How to let go of self-consciousness
“Tons of my problems come back to the fact that I’m constantly thinking about myself, and what other people think of me, and whether they think I’m weird or strange or ugly or whatever.
I hate that my mind is constantly, constantly focused on myself. I can’t escape the fear of everyone potentially judging the Christ out of me at every turn and it makes me nervous and scared.
I feel like if I could only get away from this, I would be okay. How can I do that?”
Eireannach, 19 (Ireland)
What a lovely question. I honestly think it’s wonderful that you’ve identified and decided to step out of what might be called self-consciousness. Many choose to perpetuate it for a lifetime. They may try to feel better by treating it with pride, inflate it into egotism, and don’t realise that they’re perpetuating it in a way that’s making them unhappy. You, on the other hand, have decided to identify and step out of it early on.
Self-consciousness – if you’re happy to call it that for now – is a natural human condition. I’ve met some great and wise teachers, and yet having gotten to know them, I’d happily bet that even they suffered from it. Typically children are un-self-conscious until they reach pre-puberty; then it enters, along with the psychological maturing process. Suddenly we are painfully and minutely aware of our existence. Where once we would have run wild and naked down a beach in joy, instead we may turn inward and cringe in the shadows.
The extent of this development varies culturally; some cultures are more self-conscious than others. It serves a purpose by creating a contemplative space in which we can examine what we’re made of, and how the adult world works. It’s a good time for extroverts to temporarily become introvert, and re-assess what role they’d like to play in that adult world. The following is an analogy, but sometimes it can feel like breaking out of an egg: very sensitive, as if the lights are sometimes too bright, the things people say too harsh.
In response it’s easy to feel defensive, go into overdrive, and either over- or under-express ourselves. As a teenager I would swing from being the life of the party, to being a depressed recluse. Take the time to learn to hear and meet your own needs, before emotions get out of hand (although when they do, it isn’t the end of the world). The rich emotional tapestry of daily life is changing and will never look the same; take it slow, get to know it and learn to get comfortable with it.
Remember to be your own best friend through this. Whether we like it or not, acceptance, gentle guidance and patience are the only things which have ever worked, when we want to change. It’s tempting to try shortcuts and it’s common to beat ourselves up, but such tactics only slow us down and prevent development.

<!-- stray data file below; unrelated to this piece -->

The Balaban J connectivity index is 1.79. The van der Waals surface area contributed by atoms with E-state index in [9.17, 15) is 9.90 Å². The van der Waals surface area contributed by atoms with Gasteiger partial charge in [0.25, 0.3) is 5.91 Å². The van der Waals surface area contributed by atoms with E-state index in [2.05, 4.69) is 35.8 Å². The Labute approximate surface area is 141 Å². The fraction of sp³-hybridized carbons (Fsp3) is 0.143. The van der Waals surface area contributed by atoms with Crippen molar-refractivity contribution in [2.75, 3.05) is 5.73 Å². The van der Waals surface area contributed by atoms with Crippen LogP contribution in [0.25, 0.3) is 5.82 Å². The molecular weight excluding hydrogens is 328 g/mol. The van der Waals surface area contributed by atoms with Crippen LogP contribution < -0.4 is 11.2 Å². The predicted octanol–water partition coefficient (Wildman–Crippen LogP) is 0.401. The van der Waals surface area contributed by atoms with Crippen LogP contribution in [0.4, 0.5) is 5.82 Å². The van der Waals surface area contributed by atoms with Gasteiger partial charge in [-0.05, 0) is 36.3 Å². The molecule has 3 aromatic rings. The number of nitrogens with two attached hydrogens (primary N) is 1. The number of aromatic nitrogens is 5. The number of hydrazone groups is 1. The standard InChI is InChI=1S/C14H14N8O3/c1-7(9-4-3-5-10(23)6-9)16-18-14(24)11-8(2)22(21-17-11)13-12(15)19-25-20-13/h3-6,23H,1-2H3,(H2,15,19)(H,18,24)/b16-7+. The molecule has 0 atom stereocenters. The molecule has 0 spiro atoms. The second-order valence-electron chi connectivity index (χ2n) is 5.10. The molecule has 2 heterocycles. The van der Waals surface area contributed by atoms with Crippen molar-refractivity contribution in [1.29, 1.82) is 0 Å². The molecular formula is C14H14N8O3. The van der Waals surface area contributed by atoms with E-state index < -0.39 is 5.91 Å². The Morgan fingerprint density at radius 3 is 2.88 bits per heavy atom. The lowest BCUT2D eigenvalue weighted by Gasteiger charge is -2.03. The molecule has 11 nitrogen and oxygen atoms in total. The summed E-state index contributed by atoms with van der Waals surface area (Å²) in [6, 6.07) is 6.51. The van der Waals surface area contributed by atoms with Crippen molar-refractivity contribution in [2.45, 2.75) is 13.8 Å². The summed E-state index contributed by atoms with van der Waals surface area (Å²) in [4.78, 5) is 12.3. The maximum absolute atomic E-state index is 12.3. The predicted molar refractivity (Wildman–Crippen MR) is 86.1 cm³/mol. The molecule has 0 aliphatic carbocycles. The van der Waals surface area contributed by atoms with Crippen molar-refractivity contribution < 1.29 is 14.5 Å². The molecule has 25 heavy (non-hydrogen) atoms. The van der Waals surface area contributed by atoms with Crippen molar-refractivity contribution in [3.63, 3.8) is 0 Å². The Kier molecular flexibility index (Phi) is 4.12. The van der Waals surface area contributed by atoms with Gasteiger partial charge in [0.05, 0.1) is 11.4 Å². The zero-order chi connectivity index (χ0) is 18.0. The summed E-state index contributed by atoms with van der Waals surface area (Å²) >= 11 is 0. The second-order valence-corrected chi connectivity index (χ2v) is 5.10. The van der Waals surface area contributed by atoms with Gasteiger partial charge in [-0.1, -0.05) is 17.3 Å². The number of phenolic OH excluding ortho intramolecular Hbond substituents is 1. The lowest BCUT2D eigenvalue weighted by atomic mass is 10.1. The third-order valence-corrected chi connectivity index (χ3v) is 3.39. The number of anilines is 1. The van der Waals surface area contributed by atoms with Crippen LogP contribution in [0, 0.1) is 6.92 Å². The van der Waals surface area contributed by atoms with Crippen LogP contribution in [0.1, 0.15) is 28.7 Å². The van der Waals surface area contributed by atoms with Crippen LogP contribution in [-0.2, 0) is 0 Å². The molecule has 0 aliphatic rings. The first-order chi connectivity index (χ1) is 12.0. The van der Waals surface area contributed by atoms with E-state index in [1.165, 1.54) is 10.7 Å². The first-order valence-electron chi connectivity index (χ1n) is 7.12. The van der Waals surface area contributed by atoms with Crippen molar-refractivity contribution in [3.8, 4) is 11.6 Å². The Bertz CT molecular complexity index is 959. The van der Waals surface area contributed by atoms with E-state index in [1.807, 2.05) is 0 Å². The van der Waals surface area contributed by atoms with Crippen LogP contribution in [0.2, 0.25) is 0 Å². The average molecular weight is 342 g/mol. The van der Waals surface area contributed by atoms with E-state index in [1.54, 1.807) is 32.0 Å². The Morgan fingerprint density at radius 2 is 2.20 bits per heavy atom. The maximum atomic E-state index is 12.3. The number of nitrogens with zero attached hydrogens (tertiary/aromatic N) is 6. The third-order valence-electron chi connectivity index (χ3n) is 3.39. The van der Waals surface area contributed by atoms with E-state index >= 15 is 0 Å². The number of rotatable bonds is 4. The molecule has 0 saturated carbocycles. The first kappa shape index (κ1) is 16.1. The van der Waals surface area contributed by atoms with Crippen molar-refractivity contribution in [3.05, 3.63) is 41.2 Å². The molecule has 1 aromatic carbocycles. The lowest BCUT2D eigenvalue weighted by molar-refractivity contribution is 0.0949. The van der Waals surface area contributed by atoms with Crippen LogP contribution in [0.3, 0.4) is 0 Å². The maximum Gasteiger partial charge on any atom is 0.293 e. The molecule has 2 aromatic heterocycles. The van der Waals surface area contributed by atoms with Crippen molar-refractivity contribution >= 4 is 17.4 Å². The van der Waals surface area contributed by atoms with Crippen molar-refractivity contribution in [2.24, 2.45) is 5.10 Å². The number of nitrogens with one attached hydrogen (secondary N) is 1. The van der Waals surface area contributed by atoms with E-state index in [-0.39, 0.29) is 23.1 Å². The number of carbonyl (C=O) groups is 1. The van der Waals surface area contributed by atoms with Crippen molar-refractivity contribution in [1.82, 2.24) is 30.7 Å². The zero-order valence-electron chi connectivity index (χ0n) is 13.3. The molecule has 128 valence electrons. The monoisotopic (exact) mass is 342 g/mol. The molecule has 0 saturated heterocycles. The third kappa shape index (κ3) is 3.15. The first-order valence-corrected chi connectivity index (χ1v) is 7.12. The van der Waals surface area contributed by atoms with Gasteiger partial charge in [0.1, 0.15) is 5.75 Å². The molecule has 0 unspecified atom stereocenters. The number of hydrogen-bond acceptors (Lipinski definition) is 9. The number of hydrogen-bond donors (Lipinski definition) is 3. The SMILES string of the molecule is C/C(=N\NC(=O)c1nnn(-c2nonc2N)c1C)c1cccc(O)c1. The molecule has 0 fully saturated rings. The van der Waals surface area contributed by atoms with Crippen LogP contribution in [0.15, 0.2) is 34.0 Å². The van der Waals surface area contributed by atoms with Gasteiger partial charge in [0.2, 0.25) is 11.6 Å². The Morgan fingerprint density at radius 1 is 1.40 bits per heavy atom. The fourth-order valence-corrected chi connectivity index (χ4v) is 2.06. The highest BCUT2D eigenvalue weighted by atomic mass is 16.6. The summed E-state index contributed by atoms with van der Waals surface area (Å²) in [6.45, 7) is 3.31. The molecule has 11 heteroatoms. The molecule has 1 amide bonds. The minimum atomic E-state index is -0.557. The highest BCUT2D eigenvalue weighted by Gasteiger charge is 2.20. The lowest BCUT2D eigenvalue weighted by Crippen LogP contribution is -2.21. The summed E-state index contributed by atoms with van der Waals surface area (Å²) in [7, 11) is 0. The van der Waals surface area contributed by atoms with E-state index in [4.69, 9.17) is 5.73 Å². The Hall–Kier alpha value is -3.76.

One reason I liked your question was that I always ask myself, where is the question coming from? It can only be your place of selflessness, that wants to rid itself of self-concern. Self-concern wouldn’t want to rid itself of itself. So the fact that you asked means that you’re already coming from a place of generosity and connection.
Sitting still for a moment, allow yourself to feel the feelings that gave rise to your question. You said you felt nervousness and fear, for example. Remember to breathe, and without deliberately thinking, let yourself feel nervousness and fear of judgment completely. (It might be a bit uncomfortable, but it won’t kill you.) Locate the feelings in your body, and describe how they feel to yourself. Butterflies? Pins and needles? Shortness of breath? Every few minutes relax any tense muscles and breathe calmly, and realise that relaxation is something you can choose to do anytime you want.
The trick is to relax into it and explore the feeling, and it will dissipate. If you relax as a distraction away from feelings, they will only keep coming back.
This is the meditative aspect of guiding yourself to grow out of what feels like a constricting shell. You can do it wherever you are, and anytime you feel something coming up again. It might be several times a day.
There’s a practical or ‘worldly’ aspect to it, too. It differs from person to person; you’ll need to find yours. It could be a combination of lots of things, and usually changes as you grow older.